As you may already know, here at DevriX, we love Slack.
As a matter of fact, many remote working teams love Slack. 🙂
As a distributed team, scattered among three different continents, Slack is part of our virtual workspace: a second home, where we meet and discuss our work every day. Plus, we are time management maniacs as well.
When you say the dev meeting is about to start in 5 minutes and left the chat for a second 😀 😀 😀 #devrix #teamchat #mondaykickoff #teamdevrix pic.twitter.com/JYxNWQHuDd
— Stanko Metodiev (@metodiew) March 12, 2018
If you are managing a deployment process, too and–like us–feel there is always room for additional optimization, here is how you can save a huge chunk of time and efforts, using Slack.
We should say. We have channels about pretty much everything in Slack: from working with clients, strategic discussions, separate teams, and different Asana projects all the way to channels about success stories, inspirational information and resources, Meet&Greet and… yes, channels where we order food for each other daily. 🙂
Because of that, we decided to create an important Slack Integration as a part of our deployment process. We did that using the Node.js environment. Our initial goal was to make a command which needs to open a Dialog which will handle all necessary questions before asking for permission to deploy to production. Then it posts it in the relevant Slack channel for teammates to see.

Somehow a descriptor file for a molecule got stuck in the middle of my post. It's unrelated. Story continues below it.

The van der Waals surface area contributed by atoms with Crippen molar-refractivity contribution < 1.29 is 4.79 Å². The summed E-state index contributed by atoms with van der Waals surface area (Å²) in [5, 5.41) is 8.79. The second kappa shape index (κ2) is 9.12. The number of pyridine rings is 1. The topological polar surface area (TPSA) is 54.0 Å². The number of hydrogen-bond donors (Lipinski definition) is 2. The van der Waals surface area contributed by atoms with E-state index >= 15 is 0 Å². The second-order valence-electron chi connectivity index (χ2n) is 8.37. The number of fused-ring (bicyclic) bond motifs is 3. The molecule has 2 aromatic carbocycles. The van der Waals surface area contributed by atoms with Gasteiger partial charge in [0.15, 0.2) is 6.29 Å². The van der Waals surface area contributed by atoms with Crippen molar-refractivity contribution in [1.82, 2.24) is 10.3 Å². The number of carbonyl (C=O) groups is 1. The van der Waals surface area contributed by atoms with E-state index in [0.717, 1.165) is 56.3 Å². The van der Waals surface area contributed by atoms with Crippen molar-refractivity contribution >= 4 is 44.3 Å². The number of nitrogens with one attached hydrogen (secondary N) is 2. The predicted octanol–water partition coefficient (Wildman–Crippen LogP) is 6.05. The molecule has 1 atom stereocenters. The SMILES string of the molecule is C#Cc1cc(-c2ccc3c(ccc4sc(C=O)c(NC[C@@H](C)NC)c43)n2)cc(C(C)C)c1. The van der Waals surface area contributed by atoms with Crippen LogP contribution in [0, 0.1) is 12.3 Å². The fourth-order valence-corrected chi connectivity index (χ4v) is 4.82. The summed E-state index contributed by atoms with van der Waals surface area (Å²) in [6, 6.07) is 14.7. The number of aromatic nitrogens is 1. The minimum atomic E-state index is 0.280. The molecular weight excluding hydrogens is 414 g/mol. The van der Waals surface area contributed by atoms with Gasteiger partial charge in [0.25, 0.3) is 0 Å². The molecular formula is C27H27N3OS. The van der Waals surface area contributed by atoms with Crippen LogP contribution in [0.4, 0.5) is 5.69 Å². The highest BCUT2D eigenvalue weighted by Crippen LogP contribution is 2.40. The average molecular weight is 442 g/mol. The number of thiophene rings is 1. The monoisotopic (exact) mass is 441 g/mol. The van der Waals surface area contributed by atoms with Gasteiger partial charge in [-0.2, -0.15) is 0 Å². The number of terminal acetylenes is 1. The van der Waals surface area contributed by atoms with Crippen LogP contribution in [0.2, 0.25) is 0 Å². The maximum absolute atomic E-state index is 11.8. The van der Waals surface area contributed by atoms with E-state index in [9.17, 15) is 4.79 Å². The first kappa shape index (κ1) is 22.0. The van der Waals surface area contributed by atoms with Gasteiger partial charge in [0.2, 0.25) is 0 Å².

Here are the tips and tricks on how to do the same.
How to Create a Workflow That Works
Sit down with your colleagues and introduce the new sheriff in town – his name is the Deployer.
Before anyone deploys to production, they need to send a review request via the /deployer command. After that, your reviewers need to review the changes, and once everything is ready to deploy, they can approve, using the /deployer approve command.
Daily Deployment Meetings
Each morning our buddy Slackbot starts a meeting for us to schedule our deployments for the day.
At this meetings, we discuss each deployment in detail just to be sure that we cover all possible edge cases and fix any blockers. We involve every Project Owner and the QA Team. We like to promote transparency and a stressless environment in all internal tasks.
Before the Deployment Request
- As always: test, test and test.
- Make sure that everyone involved is online.
- Merge pull request with all features that are included in the release and make a new tag.
- Deploy to staging and check with your QA Team once they pass all their final tests on staging to continue with the deployment request.
After Deployment Request
- Wait until you receive approval for it.
- Prepare everything that you need to deploy to production.
- Check the steps that you need to follow.
After the Reviewer’s Approval
- Inform all people involved that you are starting the process of deployment to production.
- Deploy to production.
- As always, test, test, and test.
- Inform everyone who is involved when you are done with the deployment.
- Sync with your QA team to check all released tasks and wait to be QA approved 🙂
After the QA’s Approval
- Inform the client that everything is fine and everything is deployed.
- Keep watching the site for a few hours (everything depends on the deployment impact).
How Can This Help Me?
Preparation is key to preventing unwanted circumstances. You need to ensure transparency, time management, and quality control.
If you already have an established software development process, the integration helps you to keep transparency at a high level and establish full control over your deployments.